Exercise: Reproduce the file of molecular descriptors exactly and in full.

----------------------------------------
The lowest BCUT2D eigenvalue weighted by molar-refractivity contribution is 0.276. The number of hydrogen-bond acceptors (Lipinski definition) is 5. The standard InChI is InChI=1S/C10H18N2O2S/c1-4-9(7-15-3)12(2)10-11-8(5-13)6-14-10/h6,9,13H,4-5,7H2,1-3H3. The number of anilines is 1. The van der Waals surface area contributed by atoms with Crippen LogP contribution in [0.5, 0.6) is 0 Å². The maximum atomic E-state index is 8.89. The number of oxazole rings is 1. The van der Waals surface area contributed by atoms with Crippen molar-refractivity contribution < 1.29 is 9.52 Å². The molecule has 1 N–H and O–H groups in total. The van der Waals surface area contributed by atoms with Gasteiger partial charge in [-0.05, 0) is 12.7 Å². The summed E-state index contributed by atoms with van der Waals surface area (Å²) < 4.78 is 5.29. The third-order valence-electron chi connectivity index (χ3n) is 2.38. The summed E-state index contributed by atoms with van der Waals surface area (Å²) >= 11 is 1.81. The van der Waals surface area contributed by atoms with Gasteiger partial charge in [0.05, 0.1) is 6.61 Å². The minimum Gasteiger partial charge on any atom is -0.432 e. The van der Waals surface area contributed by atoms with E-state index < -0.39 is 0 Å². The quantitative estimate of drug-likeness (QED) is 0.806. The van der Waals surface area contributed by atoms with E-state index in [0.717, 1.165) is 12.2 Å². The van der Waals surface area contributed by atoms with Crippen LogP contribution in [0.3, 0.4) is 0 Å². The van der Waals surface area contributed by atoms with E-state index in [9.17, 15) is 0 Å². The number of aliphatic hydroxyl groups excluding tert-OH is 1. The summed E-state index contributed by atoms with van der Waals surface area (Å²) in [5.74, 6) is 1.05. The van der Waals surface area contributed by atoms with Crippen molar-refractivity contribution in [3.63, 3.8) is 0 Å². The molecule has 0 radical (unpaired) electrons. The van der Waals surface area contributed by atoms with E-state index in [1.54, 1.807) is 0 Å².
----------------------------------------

The lowest BCUT2D eigenvalue weighted by molar-refractivity contribution is 0.276. The number of hydrogen-bond acceptors (Lipinski definition) is 5. The standard InChI is InChI=1S/C10H18N2O2S/c1-4-9(7-15-3)12(2)10-11-8(5-13)6-14-10/h6,9,13H,4-5,7H2,1-3H3. The number of anilines is 1. The van der Waals surface area contributed by atoms with Crippen LogP contribution in [0.5, 0.6) is 0 Å². The maximum atomic E-state index is 8.89. The number of oxazole rings is 1. The van der Waals surface area contributed by atoms with Crippen molar-refractivity contribution < 1.29 is 9.52 Å². The molecule has 1 N–H and O–H groups in total. The van der Waals surface area contributed by atoms with Gasteiger partial charge in [-0.05, 0) is 12.7 Å². The summed E-state index contributed by atoms with van der Waals surface area (Å²) < 4.78 is 5.29. The third-order valence-electron chi connectivity index (χ3n) is 2.38. The summed E-state index contributed by atoms with van der Waals surface area (Å²) >= 11 is 1.81. The van der Waals surface area contributed by atoms with Gasteiger partial charge in [0.05, 0.1) is 6.61 Å². The minimum Gasteiger partial charge on any atom is -0.432 e. The van der Waals surface area contributed by atoms with E-state index < -0.39 is 0 Å². The quantitative estimate of drug-likeness (QED) is 0.806. The van der Waals surface area contributed by atoms with E-state index in [0.717, 1.165) is 12.2 Å². The van der Waals surface area contributed by atoms with Crippen LogP contribution in [0.3, 0.4) is 0 Å². The van der Waals surface area contributed by atoms with E-state index in [9.17, 15) is 0 Å². The number of aliphatic hydroxyl groups excluding tert-OH is 1. The summed E-state index contributed by atoms with van der Waals surface area (Å²) in [5.74, 6) is 1.05. The van der Waals surface area contributed by atoms with Crippen molar-refractivity contribution in [3.63, 3.8) is 0 Å². The molecule has 0 radical (unpaired) electrons. The van der Waals surface area contributed by atoms with E-state index in [1.54, 1.807) is 0 Å².